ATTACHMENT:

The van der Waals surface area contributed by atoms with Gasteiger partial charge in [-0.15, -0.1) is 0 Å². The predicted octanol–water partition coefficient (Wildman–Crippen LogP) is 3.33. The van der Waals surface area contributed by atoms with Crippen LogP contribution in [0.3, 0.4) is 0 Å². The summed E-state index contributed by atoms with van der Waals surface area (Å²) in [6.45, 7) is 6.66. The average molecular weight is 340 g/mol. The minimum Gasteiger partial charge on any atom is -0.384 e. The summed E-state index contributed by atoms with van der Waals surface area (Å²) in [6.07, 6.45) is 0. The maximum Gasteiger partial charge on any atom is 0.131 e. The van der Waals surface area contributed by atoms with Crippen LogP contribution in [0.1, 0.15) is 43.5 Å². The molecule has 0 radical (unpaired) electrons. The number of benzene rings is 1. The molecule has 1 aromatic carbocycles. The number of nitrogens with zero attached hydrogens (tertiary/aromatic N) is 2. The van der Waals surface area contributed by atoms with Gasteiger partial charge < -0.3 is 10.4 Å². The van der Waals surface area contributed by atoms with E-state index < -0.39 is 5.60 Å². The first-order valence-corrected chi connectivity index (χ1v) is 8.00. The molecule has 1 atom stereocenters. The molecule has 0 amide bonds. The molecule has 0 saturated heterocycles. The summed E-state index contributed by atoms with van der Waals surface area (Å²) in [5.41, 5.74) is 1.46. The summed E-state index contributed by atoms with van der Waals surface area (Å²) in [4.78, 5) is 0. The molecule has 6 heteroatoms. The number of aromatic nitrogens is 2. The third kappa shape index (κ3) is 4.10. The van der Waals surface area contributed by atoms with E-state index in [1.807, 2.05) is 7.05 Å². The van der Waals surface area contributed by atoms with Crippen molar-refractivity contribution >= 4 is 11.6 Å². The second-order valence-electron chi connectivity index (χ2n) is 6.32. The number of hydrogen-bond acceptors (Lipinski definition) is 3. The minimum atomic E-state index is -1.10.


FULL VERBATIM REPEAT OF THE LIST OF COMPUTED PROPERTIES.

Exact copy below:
The van der Waals surface area contributed by atoms with Gasteiger partial charge in [-0.15, -0.1) is 0 Å². The predicted octanol–water partition coefficient (Wildman–Crippen LogP) is 3.33. The van der Waals surface area contributed by atoms with Crippen LogP contribution in [0.3, 0.4) is 0 Å². The summed E-state index contributed by atoms with van der Waals surface area (Å²) in [6.45, 7) is 6.66. The average molecular weight is 340 g/mol. The minimum Gasteiger partial charge on any atom is -0.384 e. The summed E-state index contributed by atoms with van der Waals surface area (Å²) in [6.07, 6.45) is 0. The maximum Gasteiger partial charge on any atom is 0.131 e. The van der Waals surface area contributed by atoms with Crippen LogP contribution in [0.1, 0.15) is 43.5 Å². The molecule has 0 radical (unpaired) electrons. The number of benzene rings is 1. The molecule has 1 aromatic carbocycles. The number of nitrogens with zero attached hydrogens (tertiary/aromatic N) is 2. The van der Waals surface area contributed by atoms with Gasteiger partial charge < -0.3 is 10.4 Å². The van der Waals surface area contributed by atoms with E-state index < -0.39 is 5.60 Å². The first-order valence-corrected chi connectivity index (χ1v) is 8.00. The molecule has 1 atom stereocenters. The molecule has 0 amide bonds. The molecule has 0 saturated heterocycles. The summed E-state index contributed by atoms with van der Waals surface area (Å²) in [5.41, 5.74) is 1.46. The summed E-state index contributed by atoms with van der Waals surface area (Å²) in [4.78, 5) is 0. The molecule has 6 heteroatoms. The number of aromatic nitrogens is 2. The third kappa shape index (κ3) is 4.10. The van der Waals surface area contributed by atoms with E-state index in [1.807, 2.05) is 7.05 Å². The van der Waals surface area contributed by atoms with Crippen molar-refractivity contribution >= 4 is 11.6 Å². The second-order valence-electron chi connectivity index (χ2n) is 6.32. The number of hydrogen-bond acceptors (Lipinski definition) is 3. The minimum atomic E-state index is -1.10.